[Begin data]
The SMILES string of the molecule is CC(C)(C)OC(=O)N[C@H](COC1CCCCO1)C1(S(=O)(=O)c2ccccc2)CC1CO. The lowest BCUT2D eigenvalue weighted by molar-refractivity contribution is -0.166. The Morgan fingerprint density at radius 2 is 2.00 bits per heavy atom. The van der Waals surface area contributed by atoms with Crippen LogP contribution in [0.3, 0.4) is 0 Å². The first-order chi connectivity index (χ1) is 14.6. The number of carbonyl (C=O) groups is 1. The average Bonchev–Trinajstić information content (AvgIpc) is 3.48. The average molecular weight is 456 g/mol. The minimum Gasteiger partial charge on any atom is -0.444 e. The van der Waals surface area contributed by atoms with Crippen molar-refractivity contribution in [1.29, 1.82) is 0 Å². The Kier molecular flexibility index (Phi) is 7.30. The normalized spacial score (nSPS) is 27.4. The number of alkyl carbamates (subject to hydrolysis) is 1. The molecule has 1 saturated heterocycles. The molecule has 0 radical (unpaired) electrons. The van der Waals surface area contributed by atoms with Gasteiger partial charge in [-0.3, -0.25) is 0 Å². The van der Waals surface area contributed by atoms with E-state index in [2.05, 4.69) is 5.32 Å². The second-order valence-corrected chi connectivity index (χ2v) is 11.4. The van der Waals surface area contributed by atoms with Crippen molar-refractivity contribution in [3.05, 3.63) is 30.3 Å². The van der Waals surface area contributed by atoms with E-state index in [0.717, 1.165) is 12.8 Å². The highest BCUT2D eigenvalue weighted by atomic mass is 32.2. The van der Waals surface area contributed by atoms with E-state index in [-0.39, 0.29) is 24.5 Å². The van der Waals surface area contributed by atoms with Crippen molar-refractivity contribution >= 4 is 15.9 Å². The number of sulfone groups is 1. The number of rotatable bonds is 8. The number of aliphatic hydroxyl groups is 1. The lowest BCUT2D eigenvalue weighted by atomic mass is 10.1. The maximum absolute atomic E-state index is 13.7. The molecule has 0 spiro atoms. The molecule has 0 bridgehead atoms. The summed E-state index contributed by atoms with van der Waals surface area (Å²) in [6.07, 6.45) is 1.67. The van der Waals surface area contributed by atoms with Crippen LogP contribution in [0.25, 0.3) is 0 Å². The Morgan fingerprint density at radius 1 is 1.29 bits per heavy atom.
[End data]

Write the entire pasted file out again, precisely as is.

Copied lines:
The SMILES string of the molecule is CC(C)(C)OC(=O)N[C@H](COC1CCCCO1)C1(S(=O)(=O)c2ccccc2)CC1CO. The lowest BCUT2D eigenvalue weighted by molar-refractivity contribution is -0.166. The Morgan fingerprint density at radius 2 is 2.00 bits per heavy atom. The van der Waals surface area contributed by atoms with Crippen LogP contribution in [0.3, 0.4) is 0 Å². The first-order chi connectivity index (χ1) is 14.6. The number of carbonyl (C=O) groups is 1. The average Bonchev–Trinajstić information content (AvgIpc) is 3.48. The average molecular weight is 456 g/mol. The minimum Gasteiger partial charge on any atom is -0.444 e. The van der Waals surface area contributed by atoms with Crippen molar-refractivity contribution in [1.29, 1.82) is 0 Å². The Kier molecular flexibility index (Phi) is 7.30. The normalized spacial score (nSPS) is 27.4. The number of alkyl carbamates (subject to hydrolysis) is 1. The molecule has 1 saturated heterocycles. The molecule has 0 radical (unpaired) electrons. The van der Waals surface area contributed by atoms with Gasteiger partial charge in [-0.3, -0.25) is 0 Å². The van der Waals surface area contributed by atoms with E-state index in [2.05, 4.69) is 5.32 Å². The second-order valence-corrected chi connectivity index (χ2v) is 11.4. The van der Waals surface area contributed by atoms with Crippen molar-refractivity contribution in [3.05, 3.63) is 30.3 Å². The van der Waals surface area contributed by atoms with E-state index in [0.717, 1.165) is 12.8 Å². The highest BCUT2D eigenvalue weighted by atomic mass is 32.2. The van der Waals surface area contributed by atoms with E-state index in [-0.39, 0.29) is 24.5 Å². The van der Waals surface area contributed by atoms with Crippen molar-refractivity contribution >= 4 is 15.9 Å². The number of sulfone groups is 1. The number of rotatable bonds is 8. The number of aliphatic hydroxyl groups is 1. The lowest BCUT2D eigenvalue weighted by atomic mass is 10.1. The maximum absolute atomic E-state index is 13.7. The molecule has 0 spiro atoms. The molecule has 0 bridgehead atoms. The summed E-state index contributed by atoms with van der Waals surface area (Å²) in [6.07, 6.45) is 1.67. The van der Waals surface area contributed by atoms with Crippen LogP contribution in [0.25, 0.3) is 0 Å². The Morgan fingerprint density at radius 1 is 1.29 bits per heavy atom.